Twenty years ago I wrote my first review for Magma, in the autumn 1999 issue (Magma 15, for those counting). Little was I to know that two decades on I would still be reviewing for what has become something of an institution on the UK poetry scene.
I was a precocious twenty-four-year-old, the youngest poet attending the second iteration of a writing group which met at The Lamb pub in Bloomsbury. Reeling off the names of those who regularly turned up underlines quite how green – and out of place – I was at the time. Hugo Williams, Michael Donaghy and Maurice Riordan were the senior members of the group, in terms of publication. But even the middle ranks included names such as Greta Stoddart, Paul Farley, Sarah Wardle, John Stammers and Roddy Lumsden. The junior rank was really just me.
My poetry wasn’t too hot but I did know my stuff, if not quite to the degree that I thought I did. Still, if you can’t be cocky when you’re a young poet, when can you be? My presence at The Lamb was gently tolerated, I suppose, because if nothing else I could offer some informed commentary to the poets I sat alongside.
At some point, word spread that a young critic might be in the making. Laurie Smith, Magma’s co-founder and original reviews editor, asked me to write something on Robert Crawford’s collection Spirit Machines. I kicked off my very first review by paraphrasing the criticism of T.S. Eliot – “Scottish poetry was, as Eliot once snickered, not up to much after the likes of Henryson and Dunbar, barring the not entirely helpful detour of Burns…” – so the cockiness was present and correct. Yet my poetry career did not quite work out the way Eliot’s did.
I reviewed regularly for Magma in the early years, for just about every issue. Then I stopped writing poetry, a long story in itself. I still wanted to keep my hand in, however, and so at least once a year I have written something for Magma ever since (I also co-edited Magma 43 – exactly ten years ago! – with David Boll). I’ve lost count of how many reviews, let alone poetry collections, I have under my belt. But the review I have written for Magma 75 will mark twenty years of my writing for this magazine.
It’s time then to hang up my holsters. Twenty years is a suitable milestone. I am writing poetry again, as it happens, while also finding myself stretching to longer essays on certain poets that fascinate me. It’s also time to shift up the pews and let new reviewers cut their teeth in Magma. The magazine has been exemplary in encouraging space for the commendable aims of the Ledbury Emerging Critics Programme, for instance. I am sure my berth at the magazine will be gainfully occupied by a young poet and I wish my successor(s) all the best.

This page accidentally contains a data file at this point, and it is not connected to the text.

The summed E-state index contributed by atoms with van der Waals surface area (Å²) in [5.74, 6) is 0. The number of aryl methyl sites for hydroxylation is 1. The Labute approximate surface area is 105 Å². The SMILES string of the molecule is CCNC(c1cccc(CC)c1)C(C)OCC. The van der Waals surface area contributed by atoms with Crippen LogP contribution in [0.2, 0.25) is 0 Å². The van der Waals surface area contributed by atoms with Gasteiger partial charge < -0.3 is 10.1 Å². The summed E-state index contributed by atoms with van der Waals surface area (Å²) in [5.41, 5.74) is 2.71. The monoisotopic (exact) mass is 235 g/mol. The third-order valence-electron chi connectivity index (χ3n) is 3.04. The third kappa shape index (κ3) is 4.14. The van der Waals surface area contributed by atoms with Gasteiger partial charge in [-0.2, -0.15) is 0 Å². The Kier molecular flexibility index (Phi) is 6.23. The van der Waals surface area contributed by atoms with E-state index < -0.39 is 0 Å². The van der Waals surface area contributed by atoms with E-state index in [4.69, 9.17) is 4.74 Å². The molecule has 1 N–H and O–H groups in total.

When I look back at my two decades of writing for Magma, a few observations strike me. This blog is my chance to get them down before I go.
Firstly, most poetry magazines live or die on the quality of their prose. Magma has always been a good read in that regard. In this, the editor is key. Much praise must be given to both Laurie Smith and his successor as reviews editor, Rob A. Mackenzie. When I started out, Laurie was a fabulous editor: rigorous, imaginative in his commissioning, and protective of his writers. I learnt an awful lot from him (Rob’s a great guy too).
Secondly, when I look back at all the books I have reviewed, the collections that stuck with me – bar one, which I shall come to – were all written by women. Jizzen by Kathleen Jamie (my second review for Magma); The School of Night by Anne Rouse; Incarnation by Clare Pollard. Three collections I’d still recommend to anyone. The biggest change I have seen in poetry over the last twenty years is a welcome rise in the profile and publication of women poets.
The other memorable collection I haven’t mentioned happens to be the subject of my personal favourite among all my Magma reviews. I wrote about Floods by Maurice Riordan, who knew me when I was the lamb of The Lamb, in 2001. I am still proud of that piece and what I managed to say about Maurice’s project. Luckily enough, the review is online, so you can judge for yourself whether I had something worth hearing back in those Bloomsbury evenings at the turn of the millennium.
Finally, I want to say that poetry criticism matters. Good poetry criticism matters most but bad poetry criticism matters too, because it can set things awry, cause real distress, and do damage to the already marginalised culture that all poets share (even Simon Armitage). At a time when some poets seem to conduct their critical work on Twitter, and the pile-on has replaced the colloquium, I want to assert the importance of an open mind and a sense of history, a reliance on evidence – not prejudice – and the value in seeking to understand what a poet is trying to do and why certain choices are made on the page. You may not like it, you may want to decry it, but you have to understand it first. As T.S. Eliot wrote, the function of criticism is “the elucidation of works of art and the correction of taste”. Neither of these things are achieved through disingenuous posturing or inciting the hate and condemnation of others.
So my first words for Magma paraphrased Eliot and my last words quote from him directly. No snickering either. It is definitely time for me to say my farewells.
Andrew Neilson’s poems, reviews and essays have appeared in a number of places, including The Dark Horse, The Hopkins Review, The Poetry Review, the Scottish Poetry Library’s Best Scottish Poems 2017, Stand, and…Magma